Exosome mRNA localisation: Directing mRNA localisation to exosomes
Exosomes are small vesicles containing proteins, miRNAs and mRNAs. Exosomes are secreted and taken up by neighbouring cells and the contents move into the recipient cell, where they are biologically active (e.g. the mRNA can be translated). Exosome contents are not present at the same proportions of a cell, meaning there must be active sorting of contents into exosomes. Currently the signals that determine which mRNAs are localised into exosomes are of great interest, as being able to manually add a localisation signal would allow for movement of contents that otherwise could not be spread between cells (such as the mRNA of a transmembrane protein). One such signal has been identified in glioblastoma mRNA 3' UTRs and the results replicated in HEK293 cells, however, is yet to be tested in other cell types. Astrocytes are a cell type that perform regulatory functions in the brain, by providing nutrients and aiding the development of neurons. They able to actively divide, unlike neurons meaning they are much easier to grow in a cell culture environment for study and research. This project's aim was to study mRNA isolated from astrocyte-derived exosomes, develop bioinformatic methods to determine any loading signals present in exosome mRNAs using external datasets, identify these signals present in astrocyte exosomes and then validate these signals in vitro. Protocols for enriching a mixed neural cell culture for astrocytes were successfully established and exosomes were isolated. Unfortunately the RNA extractions from exosomes were unsuccessful. The in silico analysis involved the processing of 8 individual datasets from independent labs, re-analysing all raw data and generating new datasets containing mRNA 3' UTRs to suit this projects aims. RNA sequence motifs, miRNA binding sites, and RNA secondary structures were all carefully analysed, revealing large differences in putative 3' UTR elements present in exosome mRNAs between different cell types. These data suggest that mRNA localisation to exosomes may be both species and cell type specific.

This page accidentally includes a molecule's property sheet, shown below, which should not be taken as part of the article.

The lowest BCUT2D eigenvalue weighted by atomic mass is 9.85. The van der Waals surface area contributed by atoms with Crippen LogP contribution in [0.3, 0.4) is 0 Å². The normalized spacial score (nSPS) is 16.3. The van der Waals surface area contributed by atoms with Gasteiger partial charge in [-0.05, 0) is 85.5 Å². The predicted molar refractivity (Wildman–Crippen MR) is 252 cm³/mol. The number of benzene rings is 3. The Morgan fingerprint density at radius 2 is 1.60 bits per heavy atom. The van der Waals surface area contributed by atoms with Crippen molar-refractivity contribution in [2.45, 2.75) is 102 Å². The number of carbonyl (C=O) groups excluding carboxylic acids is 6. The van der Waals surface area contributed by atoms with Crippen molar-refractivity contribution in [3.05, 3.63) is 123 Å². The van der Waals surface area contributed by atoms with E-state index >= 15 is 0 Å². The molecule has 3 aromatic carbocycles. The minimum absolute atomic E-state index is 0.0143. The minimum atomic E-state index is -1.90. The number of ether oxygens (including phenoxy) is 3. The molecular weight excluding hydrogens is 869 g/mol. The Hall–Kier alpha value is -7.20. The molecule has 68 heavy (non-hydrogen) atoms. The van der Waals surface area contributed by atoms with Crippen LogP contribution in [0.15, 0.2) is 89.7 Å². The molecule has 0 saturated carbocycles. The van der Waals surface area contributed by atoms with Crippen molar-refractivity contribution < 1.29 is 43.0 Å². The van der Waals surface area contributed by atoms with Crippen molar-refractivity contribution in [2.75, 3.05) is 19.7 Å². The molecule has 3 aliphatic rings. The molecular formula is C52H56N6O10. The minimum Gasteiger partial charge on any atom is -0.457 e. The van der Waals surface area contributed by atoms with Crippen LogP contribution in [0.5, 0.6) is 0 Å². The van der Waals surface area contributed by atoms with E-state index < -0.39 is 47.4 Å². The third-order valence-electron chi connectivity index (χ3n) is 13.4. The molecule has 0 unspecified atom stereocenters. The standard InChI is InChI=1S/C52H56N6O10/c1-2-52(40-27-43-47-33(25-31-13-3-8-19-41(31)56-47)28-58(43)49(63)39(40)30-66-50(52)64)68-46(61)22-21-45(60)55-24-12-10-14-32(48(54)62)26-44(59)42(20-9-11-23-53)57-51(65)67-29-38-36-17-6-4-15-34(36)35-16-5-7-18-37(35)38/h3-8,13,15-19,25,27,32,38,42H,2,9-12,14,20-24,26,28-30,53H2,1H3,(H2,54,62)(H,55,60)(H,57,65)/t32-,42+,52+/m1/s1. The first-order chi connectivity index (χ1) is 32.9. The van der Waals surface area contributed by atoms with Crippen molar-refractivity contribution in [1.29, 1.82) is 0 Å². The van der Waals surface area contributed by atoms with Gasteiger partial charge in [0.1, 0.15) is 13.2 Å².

Advisor: Hughes, Stephanie; Brown, Christopher
Degree Name: Master of Science
Degree Discipline: Biochemistry
Publisher: University of Otago
Keywords: Exosome; RNA; Bioinformatics
Research Type: Thesis